In the Concert Under the Stars series, Snarky Puppy (June 27) was a strong favourite, followed by Tower of Power (June 22). Snarky Puppy received three times the votes of Joel Plaskett and Emergency. The least-popular artists in this series (based on “I'll never go” responses) were Beirut, and again Tower of Power, clearly a controversial choice.
In the Studio series, the favourite shows were by The Stanley Clarke Band (June 24), Branford Marsalis (June 23), and Antonio Sánchez & Migration (June 26).
In the Improv Invitational series, Kneebody (June 29) gained a substantial following, followed by Maria João and Mário Laginha (June 22), and Swedish AZZ (June 22).
In the Tartan Homes series, the jazz fans selected jazz. The Christine Jensen Jazz Orchestra with Ingrid Jensen (June 28) was a strong favourite, with almost twice the number of votes of the runner-ups. Also popular were Ranee Lee (June 22), and then Tanya Tagaq (June 30). Interestingly enough, Tagaq inspired both strongly positive and strongly negative comments.
One respondent said he picked the Jensen Orchestra because both Christine and Ingrid are strong players. “I generally prefer small group jazz but it is interesting to hear what innovators, such as Maria Schneider, with whom Ingrid has played, can do with a larger group of players. Looking forward to hear what Christine's orchestra sounds like.”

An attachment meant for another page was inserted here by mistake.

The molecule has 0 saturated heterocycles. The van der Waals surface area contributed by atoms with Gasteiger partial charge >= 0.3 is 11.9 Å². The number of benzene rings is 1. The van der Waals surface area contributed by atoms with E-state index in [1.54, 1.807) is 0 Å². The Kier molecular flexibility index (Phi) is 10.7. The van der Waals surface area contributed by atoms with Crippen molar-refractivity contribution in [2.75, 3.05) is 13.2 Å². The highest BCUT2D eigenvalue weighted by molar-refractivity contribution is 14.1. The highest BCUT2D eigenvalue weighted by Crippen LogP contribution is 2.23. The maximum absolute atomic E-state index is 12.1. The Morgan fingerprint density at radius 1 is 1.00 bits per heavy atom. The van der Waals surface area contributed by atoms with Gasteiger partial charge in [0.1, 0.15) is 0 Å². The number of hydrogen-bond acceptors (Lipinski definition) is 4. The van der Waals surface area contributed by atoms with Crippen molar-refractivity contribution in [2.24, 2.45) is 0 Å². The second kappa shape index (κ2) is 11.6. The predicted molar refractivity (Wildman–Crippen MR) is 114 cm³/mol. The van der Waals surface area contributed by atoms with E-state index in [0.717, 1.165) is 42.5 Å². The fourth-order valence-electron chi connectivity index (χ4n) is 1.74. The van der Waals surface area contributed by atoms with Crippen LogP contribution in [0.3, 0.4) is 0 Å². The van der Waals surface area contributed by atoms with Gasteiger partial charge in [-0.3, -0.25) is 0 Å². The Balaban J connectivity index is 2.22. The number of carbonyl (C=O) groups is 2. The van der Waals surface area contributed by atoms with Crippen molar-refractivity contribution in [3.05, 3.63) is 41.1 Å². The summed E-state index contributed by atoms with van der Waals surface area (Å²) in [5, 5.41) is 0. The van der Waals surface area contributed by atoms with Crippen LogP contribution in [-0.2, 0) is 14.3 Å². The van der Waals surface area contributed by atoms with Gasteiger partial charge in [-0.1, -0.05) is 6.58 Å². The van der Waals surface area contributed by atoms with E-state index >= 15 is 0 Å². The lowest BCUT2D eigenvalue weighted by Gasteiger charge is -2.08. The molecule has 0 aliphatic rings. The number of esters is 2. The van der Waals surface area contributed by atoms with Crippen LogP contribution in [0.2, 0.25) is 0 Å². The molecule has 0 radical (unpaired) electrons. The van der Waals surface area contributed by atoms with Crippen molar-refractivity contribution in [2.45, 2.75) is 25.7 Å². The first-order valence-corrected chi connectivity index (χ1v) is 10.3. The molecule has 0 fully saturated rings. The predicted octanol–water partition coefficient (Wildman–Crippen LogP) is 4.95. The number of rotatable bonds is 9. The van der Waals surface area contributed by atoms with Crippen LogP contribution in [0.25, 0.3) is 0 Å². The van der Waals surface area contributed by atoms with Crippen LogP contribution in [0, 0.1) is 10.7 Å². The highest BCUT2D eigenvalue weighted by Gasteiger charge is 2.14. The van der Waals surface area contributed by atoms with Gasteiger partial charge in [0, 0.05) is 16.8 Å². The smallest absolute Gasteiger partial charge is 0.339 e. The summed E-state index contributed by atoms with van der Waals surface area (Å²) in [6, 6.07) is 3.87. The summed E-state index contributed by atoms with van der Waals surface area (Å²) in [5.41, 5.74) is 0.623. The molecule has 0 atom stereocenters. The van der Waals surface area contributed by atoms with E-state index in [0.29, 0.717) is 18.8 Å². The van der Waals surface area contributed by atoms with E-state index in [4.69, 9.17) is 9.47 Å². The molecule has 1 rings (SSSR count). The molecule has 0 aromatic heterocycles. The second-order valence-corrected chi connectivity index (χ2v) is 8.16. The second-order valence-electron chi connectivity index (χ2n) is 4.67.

In the OLG Late-Night series, Jaga Jazzist (June 30) was picked most frequently, followed by Moon Hooch (June 23).
The late-night jam sessions at Spin Kitchen & Bar were highly popular, although there was a substantial “too late for me” response. Given the limited seating near the stage at its new location this year, you might want to show up earlier than the 10:30 p.m. start
And now it's up to you, to decide what you'd like to hear!
Our poll gives an indication of what could be popular at this year's Ottawa Jazz Festival, but in the end it's your money and time. Have fun, whatever you decide.
– Alayne McGregor and Brett Delmage
See the 2015 Ottawa Jazz Festival Lineup